responding to two other students’ threads on the topic of selfishness and consumer behavior, using Scripture references and scholarly sources. This assignment prompts students to consider the concept of “treasure in heaven” as discussed in the Bible and how it relates to modern values and the potential for a different kind of economy.

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responding to two other students’ threads on the topic of selfishness and consumer behavior, using Scripture references and scholarly sources. This assignment prompts students to consider the concept of “treasure in heaven” as discussed in the Bible and how it relates to modern values and the potential for a different kind of economy.

You will then submit replies of at least 150 words to at least 2
other students’ threads. Your replies are due by 11:59 p.m. (ET) on Monday of the assigned
Module: Week. Each reply must include a Scripture reference and at least 2 scholarly sources,
plus the course text — all in current APA format.
Reply #1 (Jonathan):
Do you think you are selfish? If so, in what ways? What steps can you take to be less selfish?
While it is not easy to admit, an honest look in the mirror would reveal that I have selfish tendencies. Whether it is in my work, my marriage, or my friendships, it’s easy for me to look out for only myself at times. Being in a position of management at work, there are times when I pass along tasks to my crew members solely because I don’t want to do them myself. It may not necessarily be wrong in the context of the job; however, the tasks might fall more in my wheelhouse and be something that I’m better suited for. In a weak moment, though, I pass them along simply because of selfish intentions. In my marriage, and other relationships for that matter, I’ve been exposed to my selfish, greedy heart. It’s easy to think about where I want to go out to eat, how I did the dishes last night, and how I want to go to the driving range. Although “greed is part of us; it is part of the fallen nature we struggle with as individuals” (Cowan, 2006, p. 29), I try to fight that urge. I don’t want to be selfish, especially to my wife. I want to be aware of those tendencies and instead choose to serve and put others’ wants and needs before my own.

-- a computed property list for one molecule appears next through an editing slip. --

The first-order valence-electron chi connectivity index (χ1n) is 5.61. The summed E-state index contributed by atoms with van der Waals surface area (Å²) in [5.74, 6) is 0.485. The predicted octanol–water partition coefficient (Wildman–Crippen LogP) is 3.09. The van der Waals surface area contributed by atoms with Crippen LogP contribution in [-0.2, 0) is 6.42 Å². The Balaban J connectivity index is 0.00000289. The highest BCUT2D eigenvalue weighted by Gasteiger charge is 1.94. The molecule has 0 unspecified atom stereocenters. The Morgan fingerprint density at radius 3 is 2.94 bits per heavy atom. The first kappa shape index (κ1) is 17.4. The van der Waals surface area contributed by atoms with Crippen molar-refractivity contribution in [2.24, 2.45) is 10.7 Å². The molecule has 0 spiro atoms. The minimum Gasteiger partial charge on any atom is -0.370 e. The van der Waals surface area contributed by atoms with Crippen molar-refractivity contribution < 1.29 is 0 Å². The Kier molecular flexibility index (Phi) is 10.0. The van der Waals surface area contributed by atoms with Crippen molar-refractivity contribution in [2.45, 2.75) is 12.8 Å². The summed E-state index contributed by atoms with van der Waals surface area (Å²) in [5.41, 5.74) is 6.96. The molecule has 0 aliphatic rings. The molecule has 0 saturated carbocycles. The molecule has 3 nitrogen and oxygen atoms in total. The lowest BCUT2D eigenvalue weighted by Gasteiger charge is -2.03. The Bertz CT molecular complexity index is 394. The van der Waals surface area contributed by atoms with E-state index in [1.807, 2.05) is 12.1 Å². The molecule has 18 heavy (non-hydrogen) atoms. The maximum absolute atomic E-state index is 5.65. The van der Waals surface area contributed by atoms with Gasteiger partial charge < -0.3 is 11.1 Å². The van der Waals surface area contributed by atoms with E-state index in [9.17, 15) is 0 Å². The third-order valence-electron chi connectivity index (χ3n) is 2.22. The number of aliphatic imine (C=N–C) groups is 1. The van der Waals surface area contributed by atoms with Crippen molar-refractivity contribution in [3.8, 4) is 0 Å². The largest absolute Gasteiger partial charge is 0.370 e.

How can you change your consumer behavior in general, and your spending in particular, for the better?
One of the most important spending habits my wife and I have is in giving to our church regularly. Giving of our finances is not only a calling we have as believers, but also forces us to rely more on Christ than if we didn’t. In a culture that values consumerism and material things more and more every day, giving away the first parts of our paycheck each month to the Church helps grow our faith that the Lord will provide for us and use our resources to help advance His kingdom. It’s important to remember, too, that everything we are given comes from the Lord. Our finances are not ours to begin with. This is not to take a Prosperity Gospel stance where we believe that God “rewards faithful followers with wealth, and that material blessings are signs of God’s favor” (Mundey, 2017, p. 321). On the contrary, it should allow us to view our finances as a gift from God that should be stewarded well. In that light, spending money on unnecessary material things grows less appealing and investing money wisely for children and giving money away to those in need becomes significantly more attractive.